3. Ash-Siyam (Fasting during the month of Ramadan)
The imposition of fasting, which means complete abstention from food and drink and sexual intercourse from sunrise until sunset during the month of Ramadan, is the third basic tenet of the Islamic religion. Ramadan is the ninth month of the Arabian calendar, which consists of twelve lunar months. Fasting in Ramadan, besides being a religious duty, is no doubt of great benefit as it trains one to be patient, wise, well disciplined and to share the feelings of others. Ramadan, the month in which the Prophet Muhammad, peace be upon him, received his first revelation and the month in which the Holy Qur'an was revealed to the Prophet, is considered particularly holy by Muslims.
While this gives the body a much needed rest and improves ones health, it also increases ones commitment to Allah, develops his social conscience, and reminds him of how the less fortunate live every day In addition, it strengthens one's patience, self-restraint, will power, and sincerity.
4. Al-Zakat (Almsgiving, Charity)
In various parts of the Holy Qur'an great stress is laid on the Zakat, that is, almsgiving to those who deserve it. Each able Muslim should give a certain percentage of his annual income, either in money or kind, to the poor and the indigent. Al-Zakat on the individual's annual income from any legal source amounts to almost 2.5%. This action purifies one's accrued wealth, fosters the quality of sacrifice, and rids him of selfishness and greed. It also helps to reduce resentment and envy between a society's poor and rich classes.
One of the reasons for the imposition of Al-Zakat is the fact that Islam calls for the purity of both the soul and the body. (Zakat means purification, and the payment of Zakat is regarded primarily as an act of worship of God.) Since it is required from the rich to satisfy the needs of the poor, the paying of Al-Zakat, no doubt enhances amity and caring within society and strengthens the relationship between the wealthy and the indigent. It reflects fulfillment of an early concept of social justice, as it is taken from each person according to his capacity. The Book of God, the Holy Qur'an, says "Take of their wealth a portion (as charity) to purify them by it", and who better qualified than God Almighty to stress the significance of Al-Zakat as a humanitarian source in Islam?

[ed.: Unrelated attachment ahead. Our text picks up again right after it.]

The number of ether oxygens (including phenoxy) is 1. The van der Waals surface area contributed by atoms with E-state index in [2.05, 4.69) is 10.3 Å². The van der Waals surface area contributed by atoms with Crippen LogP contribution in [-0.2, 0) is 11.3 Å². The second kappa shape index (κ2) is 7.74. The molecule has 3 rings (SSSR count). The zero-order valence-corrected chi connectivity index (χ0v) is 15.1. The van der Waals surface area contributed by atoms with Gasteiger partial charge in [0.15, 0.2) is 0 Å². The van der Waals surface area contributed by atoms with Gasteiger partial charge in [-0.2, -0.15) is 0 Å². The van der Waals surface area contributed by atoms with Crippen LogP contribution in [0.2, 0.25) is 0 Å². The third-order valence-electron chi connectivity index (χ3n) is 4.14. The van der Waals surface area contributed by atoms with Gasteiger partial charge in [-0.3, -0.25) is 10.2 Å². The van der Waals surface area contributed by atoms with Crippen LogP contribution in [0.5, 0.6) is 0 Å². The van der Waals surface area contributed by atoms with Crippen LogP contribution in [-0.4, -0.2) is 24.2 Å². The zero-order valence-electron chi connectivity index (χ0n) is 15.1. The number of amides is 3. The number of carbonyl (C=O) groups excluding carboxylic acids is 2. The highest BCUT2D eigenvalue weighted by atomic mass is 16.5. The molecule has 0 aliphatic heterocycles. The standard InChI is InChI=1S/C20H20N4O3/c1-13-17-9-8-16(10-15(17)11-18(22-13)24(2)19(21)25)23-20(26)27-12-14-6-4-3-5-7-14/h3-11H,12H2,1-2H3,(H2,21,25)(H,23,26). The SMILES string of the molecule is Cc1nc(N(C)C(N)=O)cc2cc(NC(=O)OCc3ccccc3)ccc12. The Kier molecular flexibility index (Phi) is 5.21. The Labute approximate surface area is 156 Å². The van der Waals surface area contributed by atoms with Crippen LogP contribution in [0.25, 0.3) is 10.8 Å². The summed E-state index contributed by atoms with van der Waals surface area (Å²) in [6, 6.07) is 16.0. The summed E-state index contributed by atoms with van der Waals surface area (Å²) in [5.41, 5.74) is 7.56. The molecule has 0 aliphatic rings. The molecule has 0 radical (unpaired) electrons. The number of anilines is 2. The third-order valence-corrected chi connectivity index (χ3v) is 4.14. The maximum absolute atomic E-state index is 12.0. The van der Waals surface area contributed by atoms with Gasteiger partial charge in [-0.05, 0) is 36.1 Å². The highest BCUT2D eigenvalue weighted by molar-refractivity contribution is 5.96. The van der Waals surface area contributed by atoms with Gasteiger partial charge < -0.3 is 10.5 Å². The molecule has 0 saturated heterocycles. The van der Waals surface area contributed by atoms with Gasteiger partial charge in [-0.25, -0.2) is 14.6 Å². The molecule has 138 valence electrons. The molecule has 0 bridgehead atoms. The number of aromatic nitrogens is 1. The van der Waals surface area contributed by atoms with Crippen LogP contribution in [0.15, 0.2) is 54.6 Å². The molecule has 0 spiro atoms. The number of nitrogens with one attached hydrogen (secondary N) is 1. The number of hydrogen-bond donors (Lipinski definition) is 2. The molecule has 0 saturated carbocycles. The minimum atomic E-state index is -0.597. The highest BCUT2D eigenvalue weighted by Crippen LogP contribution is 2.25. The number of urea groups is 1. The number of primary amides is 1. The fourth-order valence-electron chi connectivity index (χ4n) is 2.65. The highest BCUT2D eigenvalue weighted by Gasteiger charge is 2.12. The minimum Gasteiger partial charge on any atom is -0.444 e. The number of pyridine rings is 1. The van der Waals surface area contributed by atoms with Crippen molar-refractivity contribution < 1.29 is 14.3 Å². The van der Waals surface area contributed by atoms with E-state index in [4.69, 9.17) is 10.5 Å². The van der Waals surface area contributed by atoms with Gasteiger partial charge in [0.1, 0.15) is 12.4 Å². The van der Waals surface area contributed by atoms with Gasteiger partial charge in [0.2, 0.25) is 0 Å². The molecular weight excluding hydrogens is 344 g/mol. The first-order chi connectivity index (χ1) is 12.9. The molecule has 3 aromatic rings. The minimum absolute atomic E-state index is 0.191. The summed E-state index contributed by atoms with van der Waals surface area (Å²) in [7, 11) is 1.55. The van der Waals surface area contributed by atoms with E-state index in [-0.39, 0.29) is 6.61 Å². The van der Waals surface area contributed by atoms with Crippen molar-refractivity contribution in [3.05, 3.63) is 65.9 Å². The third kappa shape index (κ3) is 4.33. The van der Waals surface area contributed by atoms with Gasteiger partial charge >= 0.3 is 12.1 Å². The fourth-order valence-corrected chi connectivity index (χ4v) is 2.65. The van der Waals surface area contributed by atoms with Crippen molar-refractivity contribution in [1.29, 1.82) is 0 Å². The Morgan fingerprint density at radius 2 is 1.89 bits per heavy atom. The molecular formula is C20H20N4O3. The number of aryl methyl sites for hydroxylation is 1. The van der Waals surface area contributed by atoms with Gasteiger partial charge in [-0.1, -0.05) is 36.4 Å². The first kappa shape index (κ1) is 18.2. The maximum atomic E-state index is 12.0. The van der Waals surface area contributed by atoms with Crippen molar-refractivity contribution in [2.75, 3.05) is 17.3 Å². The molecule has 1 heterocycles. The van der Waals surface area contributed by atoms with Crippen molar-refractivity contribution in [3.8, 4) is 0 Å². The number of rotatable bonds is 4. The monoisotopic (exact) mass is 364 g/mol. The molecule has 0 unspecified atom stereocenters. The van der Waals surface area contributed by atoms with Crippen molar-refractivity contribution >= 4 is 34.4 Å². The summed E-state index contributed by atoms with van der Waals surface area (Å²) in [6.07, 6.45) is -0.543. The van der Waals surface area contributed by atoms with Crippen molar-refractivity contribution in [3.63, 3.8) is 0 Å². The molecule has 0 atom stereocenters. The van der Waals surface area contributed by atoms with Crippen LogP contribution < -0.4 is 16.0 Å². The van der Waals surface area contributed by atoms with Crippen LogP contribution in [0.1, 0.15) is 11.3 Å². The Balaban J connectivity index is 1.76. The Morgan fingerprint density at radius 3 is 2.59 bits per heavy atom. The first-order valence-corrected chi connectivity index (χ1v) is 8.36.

5. Al Hajj (The Pilgrimage to Makkah)
The fifth and last Pillar of Islam is the Hajj. It is explicitly stated in the Holy Qur'an that every physically and financially able Muslim should make the Hajj to the Holy City of Makkah once in his or her lifetime. The Hajj is considered the culmination of each Muslim's religious duties and aspiration. Muslims from all over the world seek to make the Hajj to the Holy City of Makkah, which occurs between the eighth and thirteenth days of the last month of the Islamic calendar - Dhu al-Hijira - of each year. Muslims travel thousands of miles to reach the Holy City of Makkah for the Hajj and perform the rituals in the same manner as the Prophet Muhammad (Alayhi al-Salah wa Salam - peace be upon him) more than fourteen centuries ago.
During this time, Muslims meet from all corners of the world in an international congregation for the sole purpose of responding to the call of Allah. It also reminds the participants that all Muslims are equal, irrespective of their geographical, cultural, or racial origins.

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